By Jamie Reese

The students I work with at Mountain View Elementary range from kindergarten to third grade, and come to me with emotional challenges from mood disorders to PTSD. Some of them are on the autism spectrum. There isn’t one particular type of kid; they all arrive with their own challenges and it’s up to us, the teachers, to figure out how to give each student the attention and help they need, while at the same time maintaining classroom order. One of the best ways to do this is by putting the students first.

In recent years, Simi Valley Unified School District has started making the switch to student-centered classrooms. This meant shifting our focus from the faculty’s goals to what the students needed in order to succeed. Within Simi Valley Unified, Mountain View Elementary is known as an interactive technology school. Whenever the district is considering testing out a new program or tech, they run it through us first.

Last year, Phil Scrivano (our IT Director), Jennifer Goldman, my principal and I all agreed that classroom sound systems could be very beneficial, specifically for our kids with emotional difficulties. So after attending a technology conference to see some of the options, we decided to launch a pilot of Lightspeed Technologies’ Topcat (a ceiling-mounted speaker) and their Flexcat portable two-way communication pods. The pilot ran from February 2016 to May 2016.

Because the system dispersed my voice evenly throughout the room, my kids could now hear me more clearly, which helped our students who were deaf and hard of hearing, but also made a significant difference to all kids in my classroom. They didn’t have to work as hard to pay attention, and could feel as if I was right beside them, talking to each student individually.

Inspired by my experience with this audio system, I developed three best practices that I can recommend to teachers looking to create a happy, productive classroom for students with emotional difficulties:

  1. Establish a calm, friendly environment. Using the speaker to send my voice clearly to any spot in the room means that I don’t need to raise my voice for behavior intervention which, in the past, could upset some of our students. The speaker also allows me to diffuse calming music throughout the classroom, which creates a peaceful atmosphere that helps everyone relax and feel safe.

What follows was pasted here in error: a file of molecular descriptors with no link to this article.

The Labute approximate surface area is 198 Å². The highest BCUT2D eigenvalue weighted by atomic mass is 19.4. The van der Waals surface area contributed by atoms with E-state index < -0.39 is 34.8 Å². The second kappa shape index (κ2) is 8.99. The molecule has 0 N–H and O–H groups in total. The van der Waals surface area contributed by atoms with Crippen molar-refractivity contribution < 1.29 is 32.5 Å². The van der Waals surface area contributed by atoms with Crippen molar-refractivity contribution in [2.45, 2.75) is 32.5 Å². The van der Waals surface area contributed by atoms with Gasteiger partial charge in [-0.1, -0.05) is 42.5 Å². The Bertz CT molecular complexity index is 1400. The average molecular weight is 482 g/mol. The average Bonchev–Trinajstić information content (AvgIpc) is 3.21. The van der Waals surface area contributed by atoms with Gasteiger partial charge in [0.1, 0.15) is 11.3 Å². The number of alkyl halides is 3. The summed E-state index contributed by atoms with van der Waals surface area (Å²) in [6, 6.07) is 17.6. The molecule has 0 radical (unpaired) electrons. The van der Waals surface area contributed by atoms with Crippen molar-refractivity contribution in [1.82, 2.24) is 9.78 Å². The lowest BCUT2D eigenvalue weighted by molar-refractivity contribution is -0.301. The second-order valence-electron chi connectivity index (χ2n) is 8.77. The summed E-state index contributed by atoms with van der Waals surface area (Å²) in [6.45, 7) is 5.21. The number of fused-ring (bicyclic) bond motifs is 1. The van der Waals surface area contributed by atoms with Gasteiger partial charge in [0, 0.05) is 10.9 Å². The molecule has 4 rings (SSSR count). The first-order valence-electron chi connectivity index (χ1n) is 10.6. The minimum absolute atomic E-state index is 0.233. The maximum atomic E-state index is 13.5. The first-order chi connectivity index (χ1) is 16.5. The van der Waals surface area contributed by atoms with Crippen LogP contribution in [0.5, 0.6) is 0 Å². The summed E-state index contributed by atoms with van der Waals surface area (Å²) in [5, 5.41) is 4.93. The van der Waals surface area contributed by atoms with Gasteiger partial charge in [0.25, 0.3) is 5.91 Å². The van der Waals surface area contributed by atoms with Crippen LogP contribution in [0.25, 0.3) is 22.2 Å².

2. Respect boundaries and promote student independence. The pods allow my students to seek out privacy when they need it, while still engaging in the lesson at hand. Students with emotional challenges, especially the younger kids, are often exceptionally shy. So, in order to help promote independence and security, we have a “chill out” space in our classroom. It’s an attached area with an igloo mural painted on the wall where students can go without actually leaving the room. By taking one of the wireless Flexcat pods with them, they can still be productive and engaged in the lesson, hearing everything I say and chiming in with questions or answers if they have them.
  3. Build a trusting relationship between you and your students. Many of our kids have developed a lot of mistrust when it comes to school personnel. I’ve found there are several ways to re-build that trust, from simply being aware of their body language and making their interests your own, to communicating to them that when they do misbehave that it doesn’t make them bad kids. “You are not your behavior,” I often say. Once the defensive barriers are removed, teachers and students can go forward with building trust. One way we establish a system of trust is having students use the microphone for classroom presentations. The mic helps the kids feel important.

A powerful example that combined all three of these best practices happened a few years ago, when I had a “selective mute” student. He didn’t talk his first year, and only nodded yes or no to questions. He improved with time, saying a word or two in class, but using a very soft and young-sounding voice that his mother said was not his normal voice.

When I gave him the microphone to speak into though, he found that the device allowed him to make the same amount of effort he did when speaking softly—but the whole class heard him and paid attention to what he said. It gave him a reality check: nothing bad would happen to him if he used his voice. The last time I had students do presentations, he stood on stage and presented his speech, completely memorized.

As I stated before, there is no “typical student” in my classroom. They all have their own unique challenges, histories and personalities. That’s why our district has embraced the student-centered classroom, and why I make it a priority that every student can hear and be heard.

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Jamie Reese is a K-3 teacher at Mountain View Elementary in Simi Valley, CA. Follow her on Twitter: @teachermsjamie.  


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